A maelstrom of fun, a wild dive into the teenager's world
It will make you laugh, it will make you dance, it will make you nostalgic, it will make you ponder, it will leave you energized. This Italian comedy, which deals with a bunch of teenagers about to graduate from high school, in the summer of 1989, is rich in rhythm and amusing situations. Scene after scene, the protagonists have the uncanny ability of getting messed up in situations more and more embarrassing: their spontaneousness and impulsiveness is infectious... and you as a viewer will quickly sympathize with them. It's also impossible not to feel a bit melancholic, when you watch the protagonists playing Subbuteo and the Commodore video game Emlyn Hughes International Soccer and you listen to music from the 80s (great soundtrack, though foreign viewers of this movie may not be able to appreciate how well it mingles with the story). Furthermore, the views of Rome are mesmerizing. Inevitably, the movie deals with the problems in the relationship with adults and teachers, but always with the lightheartedness that's proper of teenagers, as they easily shift their mind from one problem to the next one.
"Notte prima degli Esami" may not leave you spiritually enriched or wiser but, quoting professor Martinelli's words, "sometimes the important thing is not the result, but the road you undertake to reach it"... and, under this point of view, the movie certainly was an entertaining ride for me! 9/10
A lawyer, played by Lin Ching Hsia, is planning to pursue a career in Canada and therefore leave Hong Kong, when she is blackmailed. The lack of trust in people leads her to be suspicious with everyone, which eventually leads everyone to become suspicious with her. Bizarre events follow up and, in this movie led by women, they include axe-wielding, pen-stabbing and a double appearance by Joey Wong (who plays a couple of twins, one leading a simple life and one holding a criminal record). It's fun to see Lin Ching Hsia acting managerial and cool as if she were Asia the Invincible (and, sometimes, I had the feeling she was indeed portraying her most famous character!), however the movie never completely takes off, due to lack of introspection or thoughtful situations. Nevertheless, it's enjoyable to watch and there's plenty of action and deceiving smiles, to keep you interested throughout the 90 mins of movie. 6/10
Stephen Chow paradoxically portrays the life of an "extra" actor, who is quite committed to acting, yet never manages to land anything better than one-line scripts. Cecilia Cheung leads an equally gloomy life, in which her dreams have been shattered after her boyfriend ordered her to work in a night club to make a living. Cecilia's inability to lure customers results in her attending Stephen's bizarre neighborhood acting classrooms; from then on the movie will follow their fortunes and misfortunes.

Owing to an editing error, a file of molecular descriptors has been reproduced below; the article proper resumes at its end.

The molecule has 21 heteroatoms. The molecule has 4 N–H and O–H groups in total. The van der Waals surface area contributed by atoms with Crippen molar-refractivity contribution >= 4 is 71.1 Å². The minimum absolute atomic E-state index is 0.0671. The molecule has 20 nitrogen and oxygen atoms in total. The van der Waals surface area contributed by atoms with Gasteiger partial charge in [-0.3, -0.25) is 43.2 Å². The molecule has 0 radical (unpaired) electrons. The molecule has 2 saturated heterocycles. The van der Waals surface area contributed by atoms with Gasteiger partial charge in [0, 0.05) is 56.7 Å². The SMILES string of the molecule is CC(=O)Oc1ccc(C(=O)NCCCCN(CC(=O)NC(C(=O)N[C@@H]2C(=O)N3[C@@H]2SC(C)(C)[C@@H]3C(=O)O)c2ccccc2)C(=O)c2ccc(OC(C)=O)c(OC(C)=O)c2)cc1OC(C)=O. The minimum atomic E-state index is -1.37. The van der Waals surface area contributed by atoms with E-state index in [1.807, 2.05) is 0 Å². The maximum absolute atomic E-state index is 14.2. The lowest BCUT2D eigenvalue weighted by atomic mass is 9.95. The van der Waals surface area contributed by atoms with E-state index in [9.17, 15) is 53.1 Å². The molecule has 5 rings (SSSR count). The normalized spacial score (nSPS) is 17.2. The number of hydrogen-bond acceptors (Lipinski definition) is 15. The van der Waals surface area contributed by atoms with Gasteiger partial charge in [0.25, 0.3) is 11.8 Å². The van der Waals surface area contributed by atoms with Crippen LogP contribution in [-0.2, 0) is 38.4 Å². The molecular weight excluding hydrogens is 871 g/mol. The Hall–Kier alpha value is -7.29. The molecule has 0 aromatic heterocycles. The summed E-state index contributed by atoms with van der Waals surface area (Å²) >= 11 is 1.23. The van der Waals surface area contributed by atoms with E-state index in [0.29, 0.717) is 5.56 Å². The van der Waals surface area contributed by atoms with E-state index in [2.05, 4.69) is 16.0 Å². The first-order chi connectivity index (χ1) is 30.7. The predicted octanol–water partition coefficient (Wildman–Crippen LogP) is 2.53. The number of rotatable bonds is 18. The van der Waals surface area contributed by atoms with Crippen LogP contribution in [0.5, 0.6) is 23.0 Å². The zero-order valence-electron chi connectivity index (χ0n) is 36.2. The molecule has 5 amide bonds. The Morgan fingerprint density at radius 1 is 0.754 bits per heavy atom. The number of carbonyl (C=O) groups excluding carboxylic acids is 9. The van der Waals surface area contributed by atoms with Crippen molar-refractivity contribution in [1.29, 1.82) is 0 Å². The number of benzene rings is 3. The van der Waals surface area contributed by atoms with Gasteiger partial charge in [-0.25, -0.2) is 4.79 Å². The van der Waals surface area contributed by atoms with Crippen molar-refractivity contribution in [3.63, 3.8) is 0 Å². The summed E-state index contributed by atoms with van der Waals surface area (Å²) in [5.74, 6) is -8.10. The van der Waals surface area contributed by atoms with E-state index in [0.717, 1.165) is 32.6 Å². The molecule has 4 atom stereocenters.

The good: as usual, Stephen Chow's movies have hilarious moments and, at the same time, explore everything that can be squeezed out from the main role. While God of Cookery was about "cooking with a heart", here the director deals with the topic of "working hard, to act better" and shows that, somehow, we all are actors in the movie that is our life. Indeed, the movie does not need extravagant settings such as Shaolin monasteries or soccer stadiums, but we get to witness many problems of ordinary Chinese suburbs, including kids becoming triad members and people leading a poor life.
The bad: Considering King of Comedy's social involvement, I would have expected a more linear story. Instead, the narration flow is a roller-coaster of moods, in which every one, not just Stephen Chow, seems a bit loony and overdramatizes every aspect of his/her life. Imagine what A Beautiful Mind would be, if also Jennifer Connelly and the other actors were like John Nash! Extravagant, to say the least! 7/10
A thoughtful movie, with many degrees of interest!
A brilliant premise features Will Smith (very young, at the time) able to cunningly enter the New York high society and trick them into accepting him as a part of them. The movie title refers to the theory that, taken 2 people at random from the globe, be it the Pope and yourself, an eskimo and the President of the United States, there can be at most 6 people separating them. Therefore the trick of getting in contact with any person can be reduced to the finding of 6 people. In practice, Will Smith gets particularly lucky, as only one person will be needed to accomplish his task, of stepping into the world of the rich bourgeois New York society. In particular, the life of a family of art merchants (Donald Sutherland and Stockard Channing) is literally swept by his arrival, which opens a crack in their life and start making them reflect about their own existence.
The movie is witty, amusing, passionate, rich in surprises and in elements of interest, as it addresses the problem of existence (how much of it you can account for), the role of fantasy and imagination and the relationship between parents and children. Great story, with brilliant acting from everyone and a nice violin soundtrack: perhaps my personal favourite movie of all time! 10/10
Two snakes that evolved into women, a tibetan priest, a teacher of poetry and a wonderful frame made up of peach blossom petals, lotus flowers and lanterns lit at night on the river are the ingredients that make "Green Snake" a dream-like movie. The story, slow compared to Tsui Hark standards, flows through two paths: on the first one (lighthearted, playful and with a touch of irony which is never unwelcome) we get to enjoy the life of two snake-girls (White Snake, played by Joey Wang, and Green Snake, played by Maggie cheung) who, by stumbling into a village and alluring every one, cause a lot of turmoil among the people's hearts. White Snake, having trained much more than Green Snake and thus having acquired human feelings, actually succeeds in winning the love of the poetry teacher. On another scenario, the tibetan priest lives in a nearby temple, meditating, trying to gain spiritual ascension, helping people whenever they are in trouble and in general doing his best to preserve the natural balance of the world. However, not everything is like it seems at first glance: while the two snake-girls actually show some positive will and determination as they tend sick people, the priest, although he stops tidal waves from flooding the village, never goes down to experiencing the condition of people... and, by acting as judge, risks of falling into the trap of self-esteem and prejudice. Apart from the thoughtfulness it inspires, the movie is unique in fantasy and never ceases to wonder, regardless if it's autumn, winter or spring! 10/10